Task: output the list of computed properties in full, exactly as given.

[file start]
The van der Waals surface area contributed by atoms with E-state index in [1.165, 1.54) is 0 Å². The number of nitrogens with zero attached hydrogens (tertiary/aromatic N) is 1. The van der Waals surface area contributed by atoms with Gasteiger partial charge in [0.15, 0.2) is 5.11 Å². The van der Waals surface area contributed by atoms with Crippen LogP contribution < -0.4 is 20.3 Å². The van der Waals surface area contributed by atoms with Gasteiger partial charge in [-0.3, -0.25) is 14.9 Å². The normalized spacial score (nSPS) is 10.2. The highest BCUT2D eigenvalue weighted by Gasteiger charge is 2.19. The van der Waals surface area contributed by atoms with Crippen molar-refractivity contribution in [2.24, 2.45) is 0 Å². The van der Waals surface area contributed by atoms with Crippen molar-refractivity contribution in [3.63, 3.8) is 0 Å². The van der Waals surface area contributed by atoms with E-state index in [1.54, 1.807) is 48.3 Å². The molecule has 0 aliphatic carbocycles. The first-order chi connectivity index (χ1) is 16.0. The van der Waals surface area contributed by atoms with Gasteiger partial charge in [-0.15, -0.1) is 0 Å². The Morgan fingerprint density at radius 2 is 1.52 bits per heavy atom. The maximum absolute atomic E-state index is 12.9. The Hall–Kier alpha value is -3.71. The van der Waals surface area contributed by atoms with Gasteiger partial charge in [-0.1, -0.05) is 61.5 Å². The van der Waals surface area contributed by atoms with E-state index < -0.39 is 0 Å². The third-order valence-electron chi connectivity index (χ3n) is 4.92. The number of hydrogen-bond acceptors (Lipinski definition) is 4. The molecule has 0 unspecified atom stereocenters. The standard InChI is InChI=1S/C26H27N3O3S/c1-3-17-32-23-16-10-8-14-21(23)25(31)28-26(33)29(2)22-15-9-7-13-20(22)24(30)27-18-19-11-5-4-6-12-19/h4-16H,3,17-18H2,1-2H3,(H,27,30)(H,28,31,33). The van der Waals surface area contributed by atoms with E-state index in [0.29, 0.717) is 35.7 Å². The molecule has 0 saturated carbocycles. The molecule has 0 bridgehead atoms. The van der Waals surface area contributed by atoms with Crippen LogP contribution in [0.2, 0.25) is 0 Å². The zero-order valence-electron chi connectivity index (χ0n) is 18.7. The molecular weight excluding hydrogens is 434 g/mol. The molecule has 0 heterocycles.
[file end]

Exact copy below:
The van der Waals surface area contributed by atoms with E-state index in [1.165, 1.54) is 0 Å². The number of nitrogens with zero attached hydrogens (tertiary/aromatic N) is 1. The van der Waals surface area contributed by atoms with Gasteiger partial charge in [0.15, 0.2) is 5.11 Å². The van der Waals surface area contributed by atoms with Crippen LogP contribution < -0.4 is 20.3 Å². The van der Waals surface area contributed by atoms with Gasteiger partial charge in [-0.3, -0.25) is 14.9 Å². The normalized spacial score (nSPS) is 10.2. The highest BCUT2D eigenvalue weighted by Gasteiger charge is 2.19. The van der Waals surface area contributed by atoms with Crippen molar-refractivity contribution in [2.24, 2.45) is 0 Å². The van der Waals surface area contributed by atoms with Crippen molar-refractivity contribution in [3.63, 3.8) is 0 Å². The van der Waals surface area contributed by atoms with E-state index in [1.54, 1.807) is 48.3 Å². The molecule has 0 aliphatic carbocycles. The first-order chi connectivity index (χ1) is 16.0. The van der Waals surface area contributed by atoms with Gasteiger partial charge in [-0.15, -0.1) is 0 Å². The Morgan fingerprint density at radius 2 is 1.52 bits per heavy atom. The maximum absolute atomic E-state index is 12.9. The Hall–Kier alpha value is -3.71. The van der Waals surface area contributed by atoms with Gasteiger partial charge in [-0.1, -0.05) is 61.5 Å². The van der Waals surface area contributed by atoms with E-state index < -0.39 is 0 Å². The third-order valence-electron chi connectivity index (χ3n) is 4.92. The number of hydrogen-bond acceptors (Lipinski definition) is 4. The molecule has 0 unspecified atom stereocenters. The standard InChI is InChI=1S/C26H27N3O3S/c1-3-17-32-23-16-10-8-14-21(23)25(31)28-26(33)29(2)22-15-9-7-13-20(22)24(30)27-18-19-11-5-4-6-12-19/h4-16H,3,17-18H2,1-2H3,(H,27,30)(H,28,31,33). The van der Waals surface area contributed by atoms with E-state index in [0.29, 0.717) is 35.7 Å². The molecule has 0 saturated carbocycles. The molecule has 0 bridgehead atoms. The van der Waals surface area contributed by atoms with Crippen LogP contribution in [0.2, 0.25) is 0 Å². The zero-order valence-electron chi connectivity index (χ0n) is 18.7. The molecular weight excluding hydrogens is 434 g/mol. The molecule has 0 heterocycles.